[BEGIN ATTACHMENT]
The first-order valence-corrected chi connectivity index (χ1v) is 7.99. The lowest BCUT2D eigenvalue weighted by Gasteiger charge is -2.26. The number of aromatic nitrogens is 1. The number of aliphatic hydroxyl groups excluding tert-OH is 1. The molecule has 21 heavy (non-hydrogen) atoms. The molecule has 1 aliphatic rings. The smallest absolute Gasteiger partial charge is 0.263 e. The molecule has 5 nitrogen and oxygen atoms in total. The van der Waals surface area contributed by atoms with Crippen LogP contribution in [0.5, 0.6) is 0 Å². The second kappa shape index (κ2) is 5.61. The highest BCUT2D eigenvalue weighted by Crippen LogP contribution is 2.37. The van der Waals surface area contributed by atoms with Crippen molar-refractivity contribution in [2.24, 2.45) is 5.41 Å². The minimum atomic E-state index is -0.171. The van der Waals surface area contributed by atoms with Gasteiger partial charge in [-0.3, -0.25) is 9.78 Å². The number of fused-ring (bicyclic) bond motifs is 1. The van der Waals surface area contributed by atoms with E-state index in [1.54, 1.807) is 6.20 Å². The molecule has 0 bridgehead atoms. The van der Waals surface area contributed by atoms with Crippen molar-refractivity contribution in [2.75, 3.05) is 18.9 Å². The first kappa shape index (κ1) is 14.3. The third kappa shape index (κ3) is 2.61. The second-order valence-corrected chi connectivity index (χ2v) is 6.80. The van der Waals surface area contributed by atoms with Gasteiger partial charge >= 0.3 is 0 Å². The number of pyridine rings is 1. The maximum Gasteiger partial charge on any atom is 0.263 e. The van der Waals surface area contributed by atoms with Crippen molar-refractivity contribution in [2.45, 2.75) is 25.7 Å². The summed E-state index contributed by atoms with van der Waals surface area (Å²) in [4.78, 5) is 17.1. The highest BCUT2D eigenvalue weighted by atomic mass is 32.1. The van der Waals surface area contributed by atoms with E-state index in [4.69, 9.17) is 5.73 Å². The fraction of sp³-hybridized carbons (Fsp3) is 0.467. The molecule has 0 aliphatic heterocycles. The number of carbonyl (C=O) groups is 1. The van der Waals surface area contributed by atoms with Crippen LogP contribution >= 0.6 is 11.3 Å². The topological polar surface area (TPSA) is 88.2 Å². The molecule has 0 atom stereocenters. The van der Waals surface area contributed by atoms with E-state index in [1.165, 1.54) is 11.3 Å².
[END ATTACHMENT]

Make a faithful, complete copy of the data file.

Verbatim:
The first-order valence-corrected chi connectivity index (χ1v) is 7.99. The lowest BCUT2D eigenvalue weighted by Gasteiger charge is -2.26. The number of aromatic nitrogens is 1. The number of aliphatic hydroxyl groups excluding tert-OH is 1. The molecule has 21 heavy (non-hydrogen) atoms. The molecule has 1 aliphatic rings. The smallest absolute Gasteiger partial charge is 0.263 e. The molecule has 5 nitrogen and oxygen atoms in total. The van der Waals surface area contributed by atoms with Crippen LogP contribution in [0.5, 0.6) is 0 Å². The second kappa shape index (κ2) is 5.61. The highest BCUT2D eigenvalue weighted by Crippen LogP contribution is 2.37. The van der Waals surface area contributed by atoms with Crippen molar-refractivity contribution in [2.24, 2.45) is 5.41 Å². The minimum atomic E-state index is -0.171. The van der Waals surface area contributed by atoms with Gasteiger partial charge in [-0.3, -0.25) is 9.78 Å². The number of fused-ring (bicyclic) bond motifs is 1. The van der Waals surface area contributed by atoms with E-state index in [1.54, 1.807) is 6.20 Å². The molecule has 0 bridgehead atoms. The van der Waals surface area contributed by atoms with Crippen molar-refractivity contribution in [2.75, 3.05) is 18.9 Å². The first kappa shape index (κ1) is 14.3. The third kappa shape index (κ3) is 2.61. The second-order valence-corrected chi connectivity index (χ2v) is 6.80. The van der Waals surface area contributed by atoms with Gasteiger partial charge >= 0.3 is 0 Å². The number of pyridine rings is 1. The maximum Gasteiger partial charge on any atom is 0.263 e. The van der Waals surface area contributed by atoms with Crippen molar-refractivity contribution in [2.45, 2.75) is 25.7 Å². The summed E-state index contributed by atoms with van der Waals surface area (Å²) in [4.78, 5) is 17.1. The highest BCUT2D eigenvalue weighted by atomic mass is 32.1. The van der Waals surface area contributed by atoms with E-state index in [4.69, 9.17) is 5.73 Å². The fraction of sp³-hybridized carbons (Fsp3) is 0.467. The molecule has 0 aliphatic heterocycles. The number of carbonyl (C=O) groups is 1. The van der Waals surface area contributed by atoms with Crippen LogP contribution >= 0.6 is 11.3 Å². The topological polar surface area (TPSA) is 88.2 Å². The molecule has 0 atom stereocenters. The van der Waals surface area contributed by atoms with E-state index in [1.165, 1.54) is 11.3 Å².